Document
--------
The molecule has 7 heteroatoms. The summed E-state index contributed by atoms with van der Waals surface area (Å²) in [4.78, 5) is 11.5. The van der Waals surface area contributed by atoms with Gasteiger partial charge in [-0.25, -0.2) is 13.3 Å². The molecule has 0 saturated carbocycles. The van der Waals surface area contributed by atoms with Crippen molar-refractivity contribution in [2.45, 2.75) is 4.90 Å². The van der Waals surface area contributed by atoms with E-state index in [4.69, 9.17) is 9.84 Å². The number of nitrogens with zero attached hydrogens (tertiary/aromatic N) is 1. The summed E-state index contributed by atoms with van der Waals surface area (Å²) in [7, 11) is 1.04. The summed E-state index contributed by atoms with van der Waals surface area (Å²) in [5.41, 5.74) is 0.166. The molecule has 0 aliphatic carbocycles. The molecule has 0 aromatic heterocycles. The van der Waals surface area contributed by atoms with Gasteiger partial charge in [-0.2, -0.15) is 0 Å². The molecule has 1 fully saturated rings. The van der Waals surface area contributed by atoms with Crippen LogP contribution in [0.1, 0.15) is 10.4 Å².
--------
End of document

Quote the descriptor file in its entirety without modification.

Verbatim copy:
The molecule has 7 heteroatoms. The summed E-state index contributed by atoms with van der Waals surface area (Å²) in [4.78, 5) is 11.5. The van der Waals surface area contributed by atoms with Gasteiger partial charge in [-0.25, -0.2) is 13.3 Å². The molecule has 0 saturated carbocycles. The van der Waals surface area contributed by atoms with Crippen molar-refractivity contribution in [2.45, 2.75) is 4.90 Å². The van der Waals surface area contributed by atoms with E-state index in [4.69, 9.17) is 9.84 Å². The number of nitrogens with zero attached hydrogens (tertiary/aromatic N) is 1. The summed E-state index contributed by atoms with van der Waals surface area (Å²) in [7, 11) is 1.04. The summed E-state index contributed by atoms with van der Waals surface area (Å²) in [5.41, 5.74) is 0.166. The molecule has 0 aliphatic carbocycles. The molecule has 0 aromatic heterocycles. The van der Waals surface area contributed by atoms with Gasteiger partial charge in [-0.2, -0.15) is 0 Å². The molecule has 1 fully saturated rings. The van der Waals surface area contributed by atoms with Crippen LogP contribution in [0.1, 0.15) is 10.4 Å².